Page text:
A study of the mechanism of the delayed yield phenomenon
This paper presents the results of an experimental investigation of the behavior of an annealed low carbon steel subjected to a rapidly applied constant stress and to repeated short-duration stress-pulses. The test stresses were greater than the upper yield stress. The material was aged at various temperatures between stress-pulses, and the effect of the time of aging on the number of stress-pulses to induce yielding was determined. Plastic and anelastic microstrain of the order of 30 X 10^(-6) in./in. is observed prior to the onset of yielding in rapidly applied constant stress tests and in repeated stress-pulse tests. Aging of the specimens for a sufficient length of time at a given temperature between stress-pulses induces recovery in the material such that yielding does not occur in repeated stress-pulse and aging cycles. The activation energy of the recovery process corresponds, within the limits of the experimental accuracy, to the activation energies of carbon and nitrogen diffusion in iron. These effects are discussed in terms of the dislocation theory of yielding. The, delayed yield and the microstrain are attributed to the action of dislocations within the crystals of the material. The recovery process is attributed to the diffusion of carbon and nitrogen to the dislocations which have been displaced, thus stabilizing the array of dislocations for the particular stress condition.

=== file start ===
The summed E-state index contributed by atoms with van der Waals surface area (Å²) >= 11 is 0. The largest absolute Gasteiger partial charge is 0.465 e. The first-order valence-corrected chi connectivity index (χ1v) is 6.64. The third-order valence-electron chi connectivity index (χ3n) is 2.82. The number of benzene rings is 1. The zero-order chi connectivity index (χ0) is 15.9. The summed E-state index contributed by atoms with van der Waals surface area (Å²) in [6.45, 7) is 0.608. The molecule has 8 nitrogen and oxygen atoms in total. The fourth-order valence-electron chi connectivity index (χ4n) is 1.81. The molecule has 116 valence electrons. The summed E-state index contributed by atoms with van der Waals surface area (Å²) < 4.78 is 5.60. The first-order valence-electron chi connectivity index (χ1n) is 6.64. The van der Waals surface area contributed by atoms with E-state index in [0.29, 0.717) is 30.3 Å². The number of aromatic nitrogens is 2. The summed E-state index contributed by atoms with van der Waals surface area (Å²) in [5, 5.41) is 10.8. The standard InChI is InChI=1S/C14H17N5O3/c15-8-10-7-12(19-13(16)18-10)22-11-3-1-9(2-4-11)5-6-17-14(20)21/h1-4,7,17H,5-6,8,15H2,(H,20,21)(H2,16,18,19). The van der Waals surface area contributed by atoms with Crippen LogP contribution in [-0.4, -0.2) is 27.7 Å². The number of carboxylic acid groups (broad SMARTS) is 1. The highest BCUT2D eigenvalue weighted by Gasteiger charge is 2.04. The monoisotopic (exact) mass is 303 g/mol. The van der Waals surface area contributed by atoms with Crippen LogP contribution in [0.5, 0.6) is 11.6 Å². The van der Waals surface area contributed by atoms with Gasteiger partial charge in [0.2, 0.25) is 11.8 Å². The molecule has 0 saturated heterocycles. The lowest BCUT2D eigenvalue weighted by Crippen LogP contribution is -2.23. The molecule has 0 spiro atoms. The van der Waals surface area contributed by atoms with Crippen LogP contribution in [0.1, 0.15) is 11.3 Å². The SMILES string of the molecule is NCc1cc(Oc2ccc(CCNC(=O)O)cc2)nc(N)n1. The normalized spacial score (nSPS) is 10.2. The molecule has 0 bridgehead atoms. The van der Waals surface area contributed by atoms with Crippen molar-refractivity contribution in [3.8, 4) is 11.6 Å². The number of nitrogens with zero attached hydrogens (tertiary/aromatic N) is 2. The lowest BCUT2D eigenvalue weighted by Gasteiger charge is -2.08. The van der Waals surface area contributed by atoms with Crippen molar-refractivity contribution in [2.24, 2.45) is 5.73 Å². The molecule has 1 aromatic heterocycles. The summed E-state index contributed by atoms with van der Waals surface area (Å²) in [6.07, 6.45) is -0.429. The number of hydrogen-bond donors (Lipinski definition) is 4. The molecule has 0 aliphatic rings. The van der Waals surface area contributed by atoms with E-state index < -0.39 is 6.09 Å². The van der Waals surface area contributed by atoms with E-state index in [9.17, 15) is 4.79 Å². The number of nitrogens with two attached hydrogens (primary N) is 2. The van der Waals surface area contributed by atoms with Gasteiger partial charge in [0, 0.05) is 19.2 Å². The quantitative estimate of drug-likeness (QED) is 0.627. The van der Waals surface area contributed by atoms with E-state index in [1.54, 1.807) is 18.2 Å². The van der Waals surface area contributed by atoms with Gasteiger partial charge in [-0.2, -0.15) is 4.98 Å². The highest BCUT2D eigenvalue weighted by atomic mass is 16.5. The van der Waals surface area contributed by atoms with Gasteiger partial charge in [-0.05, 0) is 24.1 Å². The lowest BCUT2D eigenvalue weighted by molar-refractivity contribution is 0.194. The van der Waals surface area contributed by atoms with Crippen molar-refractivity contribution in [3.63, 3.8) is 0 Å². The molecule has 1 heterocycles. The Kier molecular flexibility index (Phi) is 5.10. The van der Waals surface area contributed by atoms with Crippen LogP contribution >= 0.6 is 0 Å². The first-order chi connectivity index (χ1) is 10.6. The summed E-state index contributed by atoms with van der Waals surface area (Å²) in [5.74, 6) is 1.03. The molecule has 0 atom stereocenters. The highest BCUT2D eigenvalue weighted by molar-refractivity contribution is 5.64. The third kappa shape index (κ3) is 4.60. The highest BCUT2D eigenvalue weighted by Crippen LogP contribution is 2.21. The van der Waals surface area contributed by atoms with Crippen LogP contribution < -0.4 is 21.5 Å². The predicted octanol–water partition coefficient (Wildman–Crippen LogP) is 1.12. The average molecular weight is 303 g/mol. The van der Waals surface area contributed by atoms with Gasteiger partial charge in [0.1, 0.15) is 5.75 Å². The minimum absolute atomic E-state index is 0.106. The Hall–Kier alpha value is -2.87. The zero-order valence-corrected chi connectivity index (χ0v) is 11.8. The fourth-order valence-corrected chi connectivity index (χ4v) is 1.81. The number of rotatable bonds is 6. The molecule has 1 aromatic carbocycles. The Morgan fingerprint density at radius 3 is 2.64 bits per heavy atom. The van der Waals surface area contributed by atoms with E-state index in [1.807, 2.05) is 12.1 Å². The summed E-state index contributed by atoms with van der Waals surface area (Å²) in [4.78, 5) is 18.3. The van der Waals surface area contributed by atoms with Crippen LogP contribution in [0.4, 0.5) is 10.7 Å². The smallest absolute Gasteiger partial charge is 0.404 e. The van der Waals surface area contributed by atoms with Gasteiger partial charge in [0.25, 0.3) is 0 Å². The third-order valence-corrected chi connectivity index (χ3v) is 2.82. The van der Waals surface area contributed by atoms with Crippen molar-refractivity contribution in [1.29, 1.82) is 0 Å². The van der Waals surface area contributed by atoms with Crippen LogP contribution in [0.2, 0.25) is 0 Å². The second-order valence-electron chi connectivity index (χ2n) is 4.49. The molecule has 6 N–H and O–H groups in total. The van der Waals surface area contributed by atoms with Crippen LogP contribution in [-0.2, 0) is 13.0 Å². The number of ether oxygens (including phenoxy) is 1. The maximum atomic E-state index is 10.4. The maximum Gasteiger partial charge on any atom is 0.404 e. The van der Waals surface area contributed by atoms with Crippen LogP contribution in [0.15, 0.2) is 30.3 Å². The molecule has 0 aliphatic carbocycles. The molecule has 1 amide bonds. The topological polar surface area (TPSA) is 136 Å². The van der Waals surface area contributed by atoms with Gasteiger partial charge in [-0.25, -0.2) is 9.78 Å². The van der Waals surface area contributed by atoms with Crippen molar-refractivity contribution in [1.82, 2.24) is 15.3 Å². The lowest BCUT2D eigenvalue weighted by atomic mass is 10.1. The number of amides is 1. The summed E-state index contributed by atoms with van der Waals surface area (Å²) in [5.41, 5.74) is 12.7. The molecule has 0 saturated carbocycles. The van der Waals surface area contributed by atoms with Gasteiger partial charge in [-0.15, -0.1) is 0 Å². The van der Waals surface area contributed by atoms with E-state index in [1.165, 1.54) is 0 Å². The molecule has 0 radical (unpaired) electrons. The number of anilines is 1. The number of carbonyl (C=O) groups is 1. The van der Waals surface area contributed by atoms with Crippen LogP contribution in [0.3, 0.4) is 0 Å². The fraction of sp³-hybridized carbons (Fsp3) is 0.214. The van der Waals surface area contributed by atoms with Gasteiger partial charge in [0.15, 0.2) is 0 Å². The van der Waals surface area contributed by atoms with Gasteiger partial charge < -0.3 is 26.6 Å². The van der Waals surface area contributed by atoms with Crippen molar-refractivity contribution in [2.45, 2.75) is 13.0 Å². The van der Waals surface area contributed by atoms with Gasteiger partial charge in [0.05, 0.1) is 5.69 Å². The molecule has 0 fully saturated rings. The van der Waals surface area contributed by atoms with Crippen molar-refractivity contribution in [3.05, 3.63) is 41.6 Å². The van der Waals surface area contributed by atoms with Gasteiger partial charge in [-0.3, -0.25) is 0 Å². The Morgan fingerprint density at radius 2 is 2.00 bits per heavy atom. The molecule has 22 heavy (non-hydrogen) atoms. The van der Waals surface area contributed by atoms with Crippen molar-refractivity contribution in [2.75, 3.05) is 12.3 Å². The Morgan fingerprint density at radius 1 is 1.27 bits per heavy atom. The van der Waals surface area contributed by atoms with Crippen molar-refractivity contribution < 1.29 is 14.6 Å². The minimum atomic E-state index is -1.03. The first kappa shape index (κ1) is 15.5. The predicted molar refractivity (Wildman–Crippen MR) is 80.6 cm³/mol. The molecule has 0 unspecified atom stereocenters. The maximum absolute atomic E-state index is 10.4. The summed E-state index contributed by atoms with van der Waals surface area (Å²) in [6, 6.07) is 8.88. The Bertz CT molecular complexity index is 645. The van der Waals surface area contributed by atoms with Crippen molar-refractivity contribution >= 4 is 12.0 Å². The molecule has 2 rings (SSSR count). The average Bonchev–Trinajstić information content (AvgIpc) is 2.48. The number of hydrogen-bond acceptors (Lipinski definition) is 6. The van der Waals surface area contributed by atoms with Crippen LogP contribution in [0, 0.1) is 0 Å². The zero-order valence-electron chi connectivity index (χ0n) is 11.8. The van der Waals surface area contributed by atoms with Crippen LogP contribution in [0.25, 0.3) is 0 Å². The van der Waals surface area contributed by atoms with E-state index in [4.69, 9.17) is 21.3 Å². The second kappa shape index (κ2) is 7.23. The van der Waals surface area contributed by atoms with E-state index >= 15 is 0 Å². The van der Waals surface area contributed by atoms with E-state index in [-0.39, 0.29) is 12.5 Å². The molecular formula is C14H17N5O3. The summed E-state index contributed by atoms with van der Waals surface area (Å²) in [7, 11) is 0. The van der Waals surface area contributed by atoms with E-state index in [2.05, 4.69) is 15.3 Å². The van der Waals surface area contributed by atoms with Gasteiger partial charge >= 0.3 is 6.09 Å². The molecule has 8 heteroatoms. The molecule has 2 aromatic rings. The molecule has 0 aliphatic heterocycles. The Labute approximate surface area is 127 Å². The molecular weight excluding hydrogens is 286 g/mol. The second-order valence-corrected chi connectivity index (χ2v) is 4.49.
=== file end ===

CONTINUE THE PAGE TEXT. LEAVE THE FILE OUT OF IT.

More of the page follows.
Additional InformationManuscript received January 2, 1952. This investigation was conducted under the sponsorship of the Office of Naval Research. The rapid-load testing machine used in this investigation was constructed by the California Institute of Technology under a contract with the United States Air Force. Appreciation is expressed to the U. S. Air Force for permission to use the machine.